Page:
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Thursday, July 25, 2024

Manila the second least affordable housing market in Asia

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Connet Santos and her family have been renting an apartment for two decades as they could not save enough funds to buy a house in one of the least affordable property markets in Asia.

Santos, a 45-year-old housewife and mother, says that while they have been long planning to buy their dream house in Antipolo City, a suburb east of Metro Manila, it had to wait.

“Even though we wanted to move from our apartment, we had to set aside our dream and prioritize our basic needs, especially as we have children who go to school.  Job security is also a concern nowadays,” she says.

Ashley Orlina, 21, thinks her parents are not compensated enough to afford a house. “I feel that my mother is overworked.  She comes home at 4 a.m. and leaves for work at 5 p.m.  She has been working for more than eight hours a day, and yet her income is not enough,” she says.

The third-year college student says their family has been dreaming of owning a house, but their savings are not enough to meet the required down payment and monthly mortgage.  “There are also other expenses such as school tuition that may parents have to pay besides rent,” says Orlina.

UK-based mortgage company Online Mortgage Advisor ranked Manila as the second least affordable city in terms of housing in Asia, next only to Mashhad in Iran. It analyzed property prices all over Asia to see how much they have outgrown local wages in the last five years.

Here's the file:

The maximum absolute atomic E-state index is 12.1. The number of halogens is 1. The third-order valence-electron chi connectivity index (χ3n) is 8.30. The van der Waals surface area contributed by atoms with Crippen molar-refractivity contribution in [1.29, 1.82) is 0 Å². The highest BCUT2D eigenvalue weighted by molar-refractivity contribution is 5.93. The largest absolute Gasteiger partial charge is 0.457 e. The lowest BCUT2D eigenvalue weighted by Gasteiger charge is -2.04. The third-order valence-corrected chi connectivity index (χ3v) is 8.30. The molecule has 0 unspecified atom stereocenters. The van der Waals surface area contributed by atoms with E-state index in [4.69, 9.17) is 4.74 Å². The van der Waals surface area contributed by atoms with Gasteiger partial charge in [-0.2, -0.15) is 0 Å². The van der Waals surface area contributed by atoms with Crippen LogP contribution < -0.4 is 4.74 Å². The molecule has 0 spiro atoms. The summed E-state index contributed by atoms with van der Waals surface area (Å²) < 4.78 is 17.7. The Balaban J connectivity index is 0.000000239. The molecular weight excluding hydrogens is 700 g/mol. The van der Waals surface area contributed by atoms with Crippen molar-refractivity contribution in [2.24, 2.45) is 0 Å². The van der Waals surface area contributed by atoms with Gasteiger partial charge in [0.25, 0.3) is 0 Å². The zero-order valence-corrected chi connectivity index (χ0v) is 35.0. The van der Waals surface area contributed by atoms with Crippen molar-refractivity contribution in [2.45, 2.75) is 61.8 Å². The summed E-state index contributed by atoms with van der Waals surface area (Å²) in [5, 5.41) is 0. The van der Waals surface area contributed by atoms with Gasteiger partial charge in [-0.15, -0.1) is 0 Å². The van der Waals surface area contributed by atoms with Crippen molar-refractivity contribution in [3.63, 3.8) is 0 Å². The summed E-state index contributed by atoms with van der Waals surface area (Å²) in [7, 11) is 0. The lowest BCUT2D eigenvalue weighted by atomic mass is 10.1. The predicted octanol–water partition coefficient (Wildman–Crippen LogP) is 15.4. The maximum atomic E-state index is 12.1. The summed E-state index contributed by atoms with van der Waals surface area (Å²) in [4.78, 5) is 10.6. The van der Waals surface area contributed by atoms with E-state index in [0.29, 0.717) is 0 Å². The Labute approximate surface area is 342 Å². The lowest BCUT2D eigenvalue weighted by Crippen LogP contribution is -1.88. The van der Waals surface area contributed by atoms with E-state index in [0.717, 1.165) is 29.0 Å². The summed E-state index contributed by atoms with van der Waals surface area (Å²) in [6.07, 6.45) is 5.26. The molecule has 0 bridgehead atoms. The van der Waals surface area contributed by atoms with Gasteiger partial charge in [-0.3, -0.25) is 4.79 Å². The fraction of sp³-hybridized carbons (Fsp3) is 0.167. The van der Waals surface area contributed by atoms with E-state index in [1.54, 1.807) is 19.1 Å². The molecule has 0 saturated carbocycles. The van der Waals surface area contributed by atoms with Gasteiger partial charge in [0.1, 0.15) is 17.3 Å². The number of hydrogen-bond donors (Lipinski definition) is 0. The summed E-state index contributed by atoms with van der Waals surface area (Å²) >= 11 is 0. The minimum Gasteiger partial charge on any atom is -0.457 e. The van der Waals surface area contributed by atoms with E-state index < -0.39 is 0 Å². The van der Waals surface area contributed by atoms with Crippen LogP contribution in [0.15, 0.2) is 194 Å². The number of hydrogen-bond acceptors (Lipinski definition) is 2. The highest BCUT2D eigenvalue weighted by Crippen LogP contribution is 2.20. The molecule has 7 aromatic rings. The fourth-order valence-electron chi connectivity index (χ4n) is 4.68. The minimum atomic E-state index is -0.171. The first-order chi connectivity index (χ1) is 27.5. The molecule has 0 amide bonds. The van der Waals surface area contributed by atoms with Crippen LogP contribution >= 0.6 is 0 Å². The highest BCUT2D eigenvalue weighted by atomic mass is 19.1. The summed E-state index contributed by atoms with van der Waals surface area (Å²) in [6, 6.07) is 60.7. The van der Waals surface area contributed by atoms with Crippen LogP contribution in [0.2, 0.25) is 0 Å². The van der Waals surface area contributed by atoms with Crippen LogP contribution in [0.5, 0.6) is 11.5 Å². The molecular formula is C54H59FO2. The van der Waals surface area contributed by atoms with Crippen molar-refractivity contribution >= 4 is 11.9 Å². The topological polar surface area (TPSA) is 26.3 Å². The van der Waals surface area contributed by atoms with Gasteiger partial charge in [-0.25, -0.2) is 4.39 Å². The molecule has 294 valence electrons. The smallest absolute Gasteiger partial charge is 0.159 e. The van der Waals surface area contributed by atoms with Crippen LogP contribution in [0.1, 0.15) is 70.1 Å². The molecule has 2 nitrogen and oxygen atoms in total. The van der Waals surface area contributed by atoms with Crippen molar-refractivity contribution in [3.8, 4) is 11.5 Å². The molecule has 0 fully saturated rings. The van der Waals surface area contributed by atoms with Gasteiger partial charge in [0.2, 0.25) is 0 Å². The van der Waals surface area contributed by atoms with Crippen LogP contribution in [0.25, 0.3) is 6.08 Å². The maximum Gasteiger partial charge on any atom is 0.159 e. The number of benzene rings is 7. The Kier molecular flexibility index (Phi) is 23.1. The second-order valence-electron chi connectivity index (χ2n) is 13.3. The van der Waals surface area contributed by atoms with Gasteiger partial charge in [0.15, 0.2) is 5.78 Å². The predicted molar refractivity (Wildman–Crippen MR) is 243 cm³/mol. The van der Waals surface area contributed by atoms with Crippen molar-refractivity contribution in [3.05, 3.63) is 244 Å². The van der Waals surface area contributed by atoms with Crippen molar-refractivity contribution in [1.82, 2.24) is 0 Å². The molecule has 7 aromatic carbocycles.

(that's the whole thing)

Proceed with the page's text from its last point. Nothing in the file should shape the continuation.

Sophie Macatlang, a 21-year-old student living in Makati, thinks that their monthly condominium rent is too expensive.  She says the average rent for a studio condominium unit in Makati is between P18,000 and P25,000.  This is higher than the monthly income of a minimum wage earner at less than P15,000.

Reychard Carpio, 53, believes that properties in Metro Manila are overpriced. “Take a small condo unit for example, it is so expensive,” he says.

Maribeth Alminar of Pasig says she intends to buy a property once her savings are sufficient.  She says at present, a big chunk of her income goes to monthly rent.

“Manila is the second least affordable city to buy property in Asia, worse than property hotspots such as Riyadh in Saudi Arabia, Taipei in Taiwan and Seoul in South Korea,” says the report of Online Mortgage Advisor.

Online Mortgage Advisor compared the average price of one square meter of an apartment in the city center of Manila to the average annual salary in 2016 and 2020.

The changing cost of purchasing in cities in Asia was based on Numbeo's latest raw figures on city affordability. It considered apartment price (one-bedroom) in a city center; average monthly net salary (after tax); price per square feet to buy an apartment in a city center; and the average salary of local workers.

Mortgage rates were sourced from on a mortgage length of 30 years and 20-percent down payment.

It reveals that Manila residents could afford 2.76 fewer meters of housing space in 2020 than in 2016. Manila has become 64-percent less affordable for renters since 2016, it says.

Manila workers can afford to buy 4.2 square meters of house space in 2016, but this fell to 1.5 sq. m. in 2020. The figure shows Manila is worse than Riyadh in Saudi Arabia, Taipei in Taiwan, and Seoul in South Korea, according to Online Mortgage Advisor.

Manila also ranked as the third worst city for renting affordability in the region, next to the Iranian cities of Tehran and Mashhad.

The average rental price of a property in Manila equated to 90 percent of an average local's monthly salary in 2016. “This jumped to a staggering 154 percent in 2020,” says the report. Mary Beatrice L. Umlas


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